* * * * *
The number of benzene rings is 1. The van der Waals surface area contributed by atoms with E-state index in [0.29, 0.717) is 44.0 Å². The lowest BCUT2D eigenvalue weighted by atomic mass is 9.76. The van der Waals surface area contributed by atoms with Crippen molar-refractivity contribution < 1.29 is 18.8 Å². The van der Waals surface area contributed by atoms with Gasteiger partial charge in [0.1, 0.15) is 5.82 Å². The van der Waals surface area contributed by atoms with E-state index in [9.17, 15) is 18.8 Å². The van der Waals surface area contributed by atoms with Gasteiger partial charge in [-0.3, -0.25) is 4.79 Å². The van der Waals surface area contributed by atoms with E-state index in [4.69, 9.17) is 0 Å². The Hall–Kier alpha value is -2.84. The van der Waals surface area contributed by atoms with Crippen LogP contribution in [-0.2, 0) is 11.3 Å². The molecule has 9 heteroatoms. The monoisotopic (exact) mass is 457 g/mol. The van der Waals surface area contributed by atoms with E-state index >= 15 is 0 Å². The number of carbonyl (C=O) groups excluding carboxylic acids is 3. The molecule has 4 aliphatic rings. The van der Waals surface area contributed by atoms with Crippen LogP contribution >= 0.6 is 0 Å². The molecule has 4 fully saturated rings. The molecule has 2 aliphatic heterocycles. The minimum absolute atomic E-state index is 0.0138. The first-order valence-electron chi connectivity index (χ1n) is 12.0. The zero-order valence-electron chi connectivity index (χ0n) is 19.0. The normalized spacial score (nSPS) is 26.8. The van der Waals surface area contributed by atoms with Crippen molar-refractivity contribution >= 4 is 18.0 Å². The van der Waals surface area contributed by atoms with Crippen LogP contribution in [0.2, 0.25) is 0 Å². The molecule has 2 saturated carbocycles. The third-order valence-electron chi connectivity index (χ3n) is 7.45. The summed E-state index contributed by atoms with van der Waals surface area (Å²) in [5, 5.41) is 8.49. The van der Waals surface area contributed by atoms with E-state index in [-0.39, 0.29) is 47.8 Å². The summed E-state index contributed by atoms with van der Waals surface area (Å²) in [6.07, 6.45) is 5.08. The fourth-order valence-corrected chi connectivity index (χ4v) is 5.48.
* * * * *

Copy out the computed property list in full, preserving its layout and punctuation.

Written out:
The number of benzene rings is 1. The van der Waals surface area contributed by atoms with E-state index in [0.29, 0.717) is 44.0 Å². The lowest BCUT2D eigenvalue weighted by atomic mass is 9.76. The van der Waals surface area contributed by atoms with Crippen molar-refractivity contribution < 1.29 is 18.8 Å². The van der Waals surface area contributed by atoms with Gasteiger partial charge in [0.1, 0.15) is 5.82 Å². The van der Waals surface area contributed by atoms with E-state index in [9.17, 15) is 18.8 Å². The van der Waals surface area contributed by atoms with Gasteiger partial charge in [-0.3, -0.25) is 4.79 Å². The van der Waals surface area contributed by atoms with E-state index in [4.69, 9.17) is 0 Å². The Hall–Kier alpha value is -2.84. The van der Waals surface area contributed by atoms with Crippen LogP contribution in [-0.2, 0) is 11.3 Å². The molecule has 9 heteroatoms. The monoisotopic (exact) mass is 457 g/mol. The van der Waals surface area contributed by atoms with E-state index >= 15 is 0 Å². The number of carbonyl (C=O) groups excluding carboxylic acids is 3. The molecule has 4 aliphatic rings. The van der Waals surface area contributed by atoms with Crippen LogP contribution >= 0.6 is 0 Å². The molecule has 4 fully saturated rings. The molecule has 2 aliphatic heterocycles. The minimum absolute atomic E-state index is 0.0138. The first-order valence-electron chi connectivity index (χ1n) is 12.0. The zero-order valence-electron chi connectivity index (χ0n) is 19.0. The normalized spacial score (nSPS) is 26.8. The van der Waals surface area contributed by atoms with Crippen molar-refractivity contribution >= 4 is 18.0 Å². The van der Waals surface area contributed by atoms with Crippen LogP contribution in [0.2, 0.25) is 0 Å². The molecule has 2 saturated carbocycles. The third-order valence-electron chi connectivity index (χ3n) is 7.45. The summed E-state index contributed by atoms with van der Waals surface area (Å²) in [5, 5.41) is 8.49. The van der Waals surface area contributed by atoms with E-state index in [-0.39, 0.29) is 47.8 Å². The summed E-state index contributed by atoms with van der Waals surface area (Å²) in [6.07, 6.45) is 5.08. The fourth-order valence-corrected chi connectivity index (χ4v) is 5.48.